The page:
content-based image retrieval, relevance feedback, target search, index structures, support vector machines, support concurrent accesses


In content-based image retrieval (CBIR) systems, there are two general types of search: target search and category search. Unlike queries in traditional database systems, users in most cases cannot specify an ideal query to retrieve the desired results for either target search or category search in multimedia database systems, and have to rely on iterative feedback to refine their query. Efficient evaluation of such iterative queries can be a challenge, especially when the multimedia database contains a large number of entries, and the search needs many iterations, and when the underlying distance measure is computationally expensive. The overall processing costs, including CPU and disk I/O, are further emphasized if there are numerous concurrent accesses. To address these limitations involved in relevance feedback processing, we propose a generic framework, including a query model, index structures, and query optimization techniques. Specifically, this thesis has five main contributions as follows. The first contribution is an efficient target search technique. We propose four target search methods: naive random scan (NRS), local neighboring movement (LNM), neighboring divide-and-conquer (NDC), and global divide-and-conquer (GDC) methods. All these methods are built around a common strategy: they do not retrieve checked images (i.e., shrink the search space). Furthermore, NDC and GDC exploit Voronoi diagrams to aggressively prune the search space and move towards target images. We theoretically and experimentally prove that the convergence speeds of GDC and NDC are much faster than those of NRS and recent methods. The second contribution is a method to reduce the number of expensive distance computation when answering k-NN queries with non-metric distance measures. We propose an efficient distance mapping function that transfers non-metric measures into metric, and still preserves the original distance orderings. Then existing metric index structures (e.g., M-tree) can be used to reduce the computational cost by exploiting the triangular inequality property. The third contribution is an incremental query processing technique for Support Vector Machines (SVMs). SVMs have been widely used in multimedia retrieval to learn a concept in order to find the best matches. SVMs, however, suffer from the scalability problem associated with larger database sizes. To address this limitation, we propose an efficient query evaluation technique by employing incremental update. The proposed technique also takes advantage of a tuned index structure to efficiently prune irrelevant data. As a result, only a small portion of the data set needs to be accessed for query processing. This index structure also provides an inexpensive means to process the set of candidates to evaluate the final query result. This technique can work with different kernel functions and kernel parameters. The fourth contribution is a method to avoid local optimum traps. Existing CBIR systems, designed around query refinement based on relevance feedback, suffer from local optimum traps that may severely impair the overall retrieval performance. We therefore propose a simulated annealing-based approach to address this important issue. When a stuck-at-a-local-optimum occurs, we employ a neighborhood search technique (i.e., simulated annealing) to continue the search for additional matching images, thus escaping from the local optimum. We also propose an index structure to speed up such neighborhood search. Finally, the fifth contribution is a generic framework to support concurrent accesses. We develop new storage and query processing techniques to exploit sequential access and leverage inter-query concurrency to share computation. Our experimental results, based on the Corel dataset, indicate that the proposed optimization can significantly reduce average response time while achieving better precision and recall, and is scalable to support a large user community. This latter performance characteristic is largely neglected in existing systems making them less suitable for large-scale deployment. With the growing interest in Internet-scale image search applications, our framework offers an effective solution to the scalability problem.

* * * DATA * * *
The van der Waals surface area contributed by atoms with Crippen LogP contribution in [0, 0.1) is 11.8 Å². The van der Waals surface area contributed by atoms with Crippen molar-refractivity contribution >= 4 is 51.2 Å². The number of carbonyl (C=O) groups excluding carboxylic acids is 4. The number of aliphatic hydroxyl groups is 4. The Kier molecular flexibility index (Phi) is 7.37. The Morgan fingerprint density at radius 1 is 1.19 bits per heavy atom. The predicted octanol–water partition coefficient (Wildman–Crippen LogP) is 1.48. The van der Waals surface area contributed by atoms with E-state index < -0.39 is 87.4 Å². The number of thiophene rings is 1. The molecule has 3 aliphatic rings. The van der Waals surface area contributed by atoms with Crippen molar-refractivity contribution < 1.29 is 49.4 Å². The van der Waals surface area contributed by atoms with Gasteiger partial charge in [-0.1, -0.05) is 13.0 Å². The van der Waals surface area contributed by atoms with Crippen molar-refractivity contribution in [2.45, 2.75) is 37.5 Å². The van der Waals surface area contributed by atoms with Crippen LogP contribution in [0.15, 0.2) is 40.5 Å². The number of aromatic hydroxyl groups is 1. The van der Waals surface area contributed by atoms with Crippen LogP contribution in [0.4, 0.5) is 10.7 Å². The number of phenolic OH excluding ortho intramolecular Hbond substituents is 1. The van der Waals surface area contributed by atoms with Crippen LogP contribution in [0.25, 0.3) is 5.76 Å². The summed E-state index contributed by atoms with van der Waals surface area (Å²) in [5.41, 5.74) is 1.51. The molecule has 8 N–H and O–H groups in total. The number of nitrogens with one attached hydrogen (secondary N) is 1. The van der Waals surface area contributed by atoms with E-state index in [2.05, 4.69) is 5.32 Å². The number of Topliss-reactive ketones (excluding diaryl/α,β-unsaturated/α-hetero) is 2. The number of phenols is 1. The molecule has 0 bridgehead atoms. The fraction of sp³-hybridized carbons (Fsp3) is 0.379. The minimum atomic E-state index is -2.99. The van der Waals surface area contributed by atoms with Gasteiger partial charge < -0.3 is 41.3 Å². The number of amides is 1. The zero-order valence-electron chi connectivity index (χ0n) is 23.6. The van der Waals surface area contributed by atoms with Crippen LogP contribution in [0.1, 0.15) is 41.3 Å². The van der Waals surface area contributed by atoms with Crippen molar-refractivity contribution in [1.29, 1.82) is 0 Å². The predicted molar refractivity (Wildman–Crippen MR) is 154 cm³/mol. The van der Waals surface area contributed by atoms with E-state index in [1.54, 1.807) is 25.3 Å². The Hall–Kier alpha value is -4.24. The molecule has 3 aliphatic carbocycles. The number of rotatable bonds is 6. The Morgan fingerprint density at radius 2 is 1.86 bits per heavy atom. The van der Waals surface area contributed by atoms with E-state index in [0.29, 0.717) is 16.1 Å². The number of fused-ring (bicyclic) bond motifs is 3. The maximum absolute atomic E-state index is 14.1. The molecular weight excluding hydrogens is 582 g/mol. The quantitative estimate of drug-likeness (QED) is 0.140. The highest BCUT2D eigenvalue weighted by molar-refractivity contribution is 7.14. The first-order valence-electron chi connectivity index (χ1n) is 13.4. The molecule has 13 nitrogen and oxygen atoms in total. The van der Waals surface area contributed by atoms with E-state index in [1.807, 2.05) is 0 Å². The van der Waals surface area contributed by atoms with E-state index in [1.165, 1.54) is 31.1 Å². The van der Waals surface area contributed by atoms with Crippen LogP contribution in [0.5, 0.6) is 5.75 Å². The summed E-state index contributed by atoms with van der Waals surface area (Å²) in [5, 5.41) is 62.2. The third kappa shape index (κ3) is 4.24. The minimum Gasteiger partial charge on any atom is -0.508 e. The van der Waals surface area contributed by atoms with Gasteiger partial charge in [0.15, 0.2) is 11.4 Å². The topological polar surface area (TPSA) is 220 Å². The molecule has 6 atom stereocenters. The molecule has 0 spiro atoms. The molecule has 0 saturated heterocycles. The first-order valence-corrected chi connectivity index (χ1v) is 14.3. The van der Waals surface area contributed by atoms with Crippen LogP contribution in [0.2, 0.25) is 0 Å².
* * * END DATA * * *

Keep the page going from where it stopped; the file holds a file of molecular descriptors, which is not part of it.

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Graduation Date



Hua, Kien A.


Doctor of Philosophy (Ph.D.)


College of Engineering and Computer Science


Electrical Engineering and Computer Science

Degree Program

Computer Science








Release Date

September 2009

Length of Campus-only Access


Access Status

Doctoral Dissertation (Open Access)